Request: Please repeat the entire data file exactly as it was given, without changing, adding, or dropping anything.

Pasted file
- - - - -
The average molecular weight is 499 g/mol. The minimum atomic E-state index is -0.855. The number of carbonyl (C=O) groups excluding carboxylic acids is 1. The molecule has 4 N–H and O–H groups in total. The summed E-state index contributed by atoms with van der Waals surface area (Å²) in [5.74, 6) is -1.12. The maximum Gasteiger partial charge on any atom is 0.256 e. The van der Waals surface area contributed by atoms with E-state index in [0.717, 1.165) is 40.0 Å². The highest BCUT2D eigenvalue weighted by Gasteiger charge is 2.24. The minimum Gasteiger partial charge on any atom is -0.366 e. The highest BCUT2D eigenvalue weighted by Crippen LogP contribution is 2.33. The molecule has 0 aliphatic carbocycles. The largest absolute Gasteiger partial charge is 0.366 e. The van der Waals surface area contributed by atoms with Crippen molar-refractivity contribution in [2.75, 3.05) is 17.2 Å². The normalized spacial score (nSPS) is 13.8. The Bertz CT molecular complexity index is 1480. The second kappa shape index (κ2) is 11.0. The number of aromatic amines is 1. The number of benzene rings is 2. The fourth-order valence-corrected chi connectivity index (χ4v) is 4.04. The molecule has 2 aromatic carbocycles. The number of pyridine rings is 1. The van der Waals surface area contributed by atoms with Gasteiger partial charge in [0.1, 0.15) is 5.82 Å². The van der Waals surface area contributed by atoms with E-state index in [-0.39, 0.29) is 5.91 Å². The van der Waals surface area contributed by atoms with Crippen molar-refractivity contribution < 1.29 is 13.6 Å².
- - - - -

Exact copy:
The average molecular weight is 499 g/mol. The minimum atomic E-state index is -0.855. The number of carbonyl (C=O) groups excluding carboxylic acids is 1. The molecule has 4 N–H and O–H groups in total. The summed E-state index contributed by atoms with van der Waals surface area (Å²) in [5.74, 6) is -1.12. The maximum Gasteiger partial charge on any atom is 0.256 e. The van der Waals surface area contributed by atoms with E-state index in [0.717, 1.165) is 40.0 Å². The highest BCUT2D eigenvalue weighted by Gasteiger charge is 2.24. The minimum Gasteiger partial charge on any atom is -0.366 e. The highest BCUT2D eigenvalue weighted by Crippen LogP contribution is 2.33. The molecule has 0 aliphatic carbocycles. The largest absolute Gasteiger partial charge is 0.366 e. The van der Waals surface area contributed by atoms with Crippen molar-refractivity contribution in [2.75, 3.05) is 17.2 Å². The normalized spacial score (nSPS) is 13.8. The Bertz CT molecular complexity index is 1480. The second kappa shape index (κ2) is 11.0. The number of aromatic amines is 1. The number of benzene rings is 2. The fourth-order valence-corrected chi connectivity index (χ4v) is 4.04. The molecule has 2 aromatic carbocycles. The number of pyridine rings is 1. The van der Waals surface area contributed by atoms with Gasteiger partial charge in [0.1, 0.15) is 5.82 Å². The van der Waals surface area contributed by atoms with E-state index in [-0.39, 0.29) is 5.91 Å². The van der Waals surface area contributed by atoms with Crippen molar-refractivity contribution < 1.29 is 13.6 Å².